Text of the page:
Tue May 6, 2014 By Eyder Peralta
Originally published on Tue May 6, 2014 11:22 am
People survey the damage on Scenic Highway in Pensacola, Fla., after part of it collapsed following heavy rains and flash flooding on April 30.
Marianna Massey Getty Images
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A new U.S. government report released Tuesday finds that climate change is already having a broad impact on both weather and the economy.
NPR’s Elizabeth Shogren tells our Newscast unit the third National Climate Assessment is the most comprehensive look at climate change that the government has ever produced. It was put together by more than 300 experts “guided by a 60-member Federal Advisory Committee.”
She filed this report for our Newscast unit:
“The report finds climate change is causing more frequent or intense heat waves and downpours. In some regions it’s causing more floods or droughts. Climate change already disrupts key parts of our economy — energy, transportation, agriculture and water supply. One of the authors, University of Arizona professor James Buizer, says the biggest change from the government’s last assessment is efforts underway to reduce greenhouse gases and adapt.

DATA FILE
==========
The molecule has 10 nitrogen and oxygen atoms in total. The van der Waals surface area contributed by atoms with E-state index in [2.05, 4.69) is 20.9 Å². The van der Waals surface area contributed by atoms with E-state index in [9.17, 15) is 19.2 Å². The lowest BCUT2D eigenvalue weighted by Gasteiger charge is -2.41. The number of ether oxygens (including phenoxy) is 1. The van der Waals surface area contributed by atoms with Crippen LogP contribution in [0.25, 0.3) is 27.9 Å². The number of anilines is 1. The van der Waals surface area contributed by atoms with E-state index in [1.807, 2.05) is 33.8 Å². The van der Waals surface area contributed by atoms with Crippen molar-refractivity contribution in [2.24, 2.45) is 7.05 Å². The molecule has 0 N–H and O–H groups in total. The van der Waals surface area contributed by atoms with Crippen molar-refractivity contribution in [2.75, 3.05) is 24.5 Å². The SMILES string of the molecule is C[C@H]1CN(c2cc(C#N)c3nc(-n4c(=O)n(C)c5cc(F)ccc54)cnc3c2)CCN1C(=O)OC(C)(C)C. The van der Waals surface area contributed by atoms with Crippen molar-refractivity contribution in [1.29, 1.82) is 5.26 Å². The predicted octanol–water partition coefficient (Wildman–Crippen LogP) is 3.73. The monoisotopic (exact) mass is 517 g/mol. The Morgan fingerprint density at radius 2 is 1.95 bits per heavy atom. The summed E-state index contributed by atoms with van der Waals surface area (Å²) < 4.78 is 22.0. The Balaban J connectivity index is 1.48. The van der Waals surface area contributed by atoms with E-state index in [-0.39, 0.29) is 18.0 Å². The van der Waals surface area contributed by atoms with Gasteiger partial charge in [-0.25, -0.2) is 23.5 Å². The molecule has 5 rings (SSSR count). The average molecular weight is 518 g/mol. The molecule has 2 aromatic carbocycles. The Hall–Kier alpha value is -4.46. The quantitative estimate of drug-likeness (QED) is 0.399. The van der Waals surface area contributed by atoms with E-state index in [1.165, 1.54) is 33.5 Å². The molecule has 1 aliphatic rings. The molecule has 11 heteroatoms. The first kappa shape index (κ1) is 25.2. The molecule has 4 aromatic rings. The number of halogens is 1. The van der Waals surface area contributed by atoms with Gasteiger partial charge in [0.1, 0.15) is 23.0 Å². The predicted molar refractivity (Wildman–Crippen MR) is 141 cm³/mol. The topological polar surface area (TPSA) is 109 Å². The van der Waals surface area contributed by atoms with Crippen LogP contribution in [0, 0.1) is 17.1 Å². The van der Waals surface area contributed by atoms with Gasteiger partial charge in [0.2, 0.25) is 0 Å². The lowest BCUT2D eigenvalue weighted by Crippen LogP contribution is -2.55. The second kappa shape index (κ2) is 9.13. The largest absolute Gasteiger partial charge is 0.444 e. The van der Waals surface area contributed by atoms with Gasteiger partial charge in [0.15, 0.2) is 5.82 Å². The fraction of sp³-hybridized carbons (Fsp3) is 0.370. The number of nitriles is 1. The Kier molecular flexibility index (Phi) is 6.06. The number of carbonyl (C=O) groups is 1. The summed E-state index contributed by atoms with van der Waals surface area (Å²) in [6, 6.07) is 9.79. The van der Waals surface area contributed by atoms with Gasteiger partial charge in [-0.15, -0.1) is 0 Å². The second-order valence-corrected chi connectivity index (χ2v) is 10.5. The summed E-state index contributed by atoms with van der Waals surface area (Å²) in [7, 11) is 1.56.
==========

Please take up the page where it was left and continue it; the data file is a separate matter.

” ‘People are already starting to act, preparing for the climate that will be, not the climate that was,’ he says.
“But the report says these efforts so far are insufficient to avoid increasingly negative impacts.”
Update at 8:41 a.m. ET. Humans Causing Global Warming:
One of the differences between this report and its predecessors is that scientists have become more confident that human activity — specifically the burning of fossil fuels — has driven most of the warming in the past 50 years.
Here’s a stunning graphic that shows where temperatures would be based on natural warming versus where they are when you compound natural plus human factors:
Another graphic accompanying the report shows an impact most of the U.S. has experienced: The report finds a “clear national trend toward a greater amount of precipitation being concentrated in very heavy events, particularly in the Northeast and Midwest.”